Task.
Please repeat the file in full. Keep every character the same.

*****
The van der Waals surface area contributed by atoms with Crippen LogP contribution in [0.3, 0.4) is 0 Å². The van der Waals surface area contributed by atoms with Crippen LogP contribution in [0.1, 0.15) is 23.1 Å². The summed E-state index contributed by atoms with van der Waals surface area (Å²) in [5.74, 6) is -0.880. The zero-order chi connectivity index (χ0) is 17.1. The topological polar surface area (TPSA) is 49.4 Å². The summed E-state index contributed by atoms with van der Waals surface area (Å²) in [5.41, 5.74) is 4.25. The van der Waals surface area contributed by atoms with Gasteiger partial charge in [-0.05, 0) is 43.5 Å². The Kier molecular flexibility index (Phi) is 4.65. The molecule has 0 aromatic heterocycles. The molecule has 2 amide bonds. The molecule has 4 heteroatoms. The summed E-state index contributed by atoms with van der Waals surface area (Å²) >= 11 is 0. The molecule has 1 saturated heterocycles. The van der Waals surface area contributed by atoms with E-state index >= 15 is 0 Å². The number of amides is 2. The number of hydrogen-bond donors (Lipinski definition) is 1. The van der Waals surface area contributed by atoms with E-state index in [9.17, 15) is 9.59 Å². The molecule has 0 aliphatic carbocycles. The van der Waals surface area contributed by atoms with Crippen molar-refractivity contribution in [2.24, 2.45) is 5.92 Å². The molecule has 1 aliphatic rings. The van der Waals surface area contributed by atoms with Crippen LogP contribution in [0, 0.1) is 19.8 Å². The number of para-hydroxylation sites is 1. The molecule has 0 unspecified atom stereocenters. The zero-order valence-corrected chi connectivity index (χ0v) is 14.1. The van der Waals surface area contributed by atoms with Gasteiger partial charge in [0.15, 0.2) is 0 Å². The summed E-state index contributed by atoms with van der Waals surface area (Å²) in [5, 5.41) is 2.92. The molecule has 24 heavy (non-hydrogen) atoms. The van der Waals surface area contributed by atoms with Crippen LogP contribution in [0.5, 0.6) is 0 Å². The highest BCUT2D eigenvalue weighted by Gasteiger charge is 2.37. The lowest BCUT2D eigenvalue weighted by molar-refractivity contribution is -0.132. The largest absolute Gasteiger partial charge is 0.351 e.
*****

The van der Waals surface area contributed by atoms with Crippen LogP contribution in [0.3, 0.4) is 0 Å². The van der Waals surface area contributed by atoms with Crippen LogP contribution in [0.1, 0.15) is 23.1 Å². The summed E-state index contributed by atoms with van der Waals surface area (Å²) in [5.74, 6) is -0.880. The zero-order chi connectivity index (χ0) is 17.1. The topological polar surface area (TPSA) is 49.4 Å². The summed E-state index contributed by atoms with van der Waals surface area (Å²) in [5.41, 5.74) is 4.25. The van der Waals surface area contributed by atoms with Gasteiger partial charge in [-0.05, 0) is 43.5 Å². The Kier molecular flexibility index (Phi) is 4.65. The molecule has 0 aromatic heterocycles. The molecule has 2 amide bonds. The molecule has 4 heteroatoms. The summed E-state index contributed by atoms with van der Waals surface area (Å²) >= 11 is 0. The molecule has 1 saturated heterocycles. The van der Waals surface area contributed by atoms with E-state index >= 15 is 0 Å². The number of amides is 2. The number of hydrogen-bond donors (Lipinski definition) is 1. The van der Waals surface area contributed by atoms with E-state index in [9.17, 15) is 9.59 Å². The molecule has 0 aliphatic carbocycles. The van der Waals surface area contributed by atoms with Crippen molar-refractivity contribution in [2.24, 2.45) is 5.92 Å². The molecule has 1 aliphatic rings. The van der Waals surface area contributed by atoms with Crippen LogP contribution in [0, 0.1) is 19.8 Å². The number of para-hydroxylation sites is 1. The molecule has 0 unspecified atom stereocenters. The zero-order valence-corrected chi connectivity index (χ0v) is 14.1. The van der Waals surface area contributed by atoms with Gasteiger partial charge in [0.15, 0.2) is 0 Å². The summed E-state index contributed by atoms with van der Waals surface area (Å²) in [5, 5.41) is 2.92. The molecule has 24 heavy (non-hydrogen) atoms. The van der Waals surface area contributed by atoms with Crippen LogP contribution in [0.5, 0.6) is 0 Å². The highest BCUT2D eigenvalue weighted by Gasteiger charge is 2.37. The lowest BCUT2D eigenvalue weighted by molar-refractivity contribution is -0.132. The largest absolute Gasteiger partial charge is 0.351 e.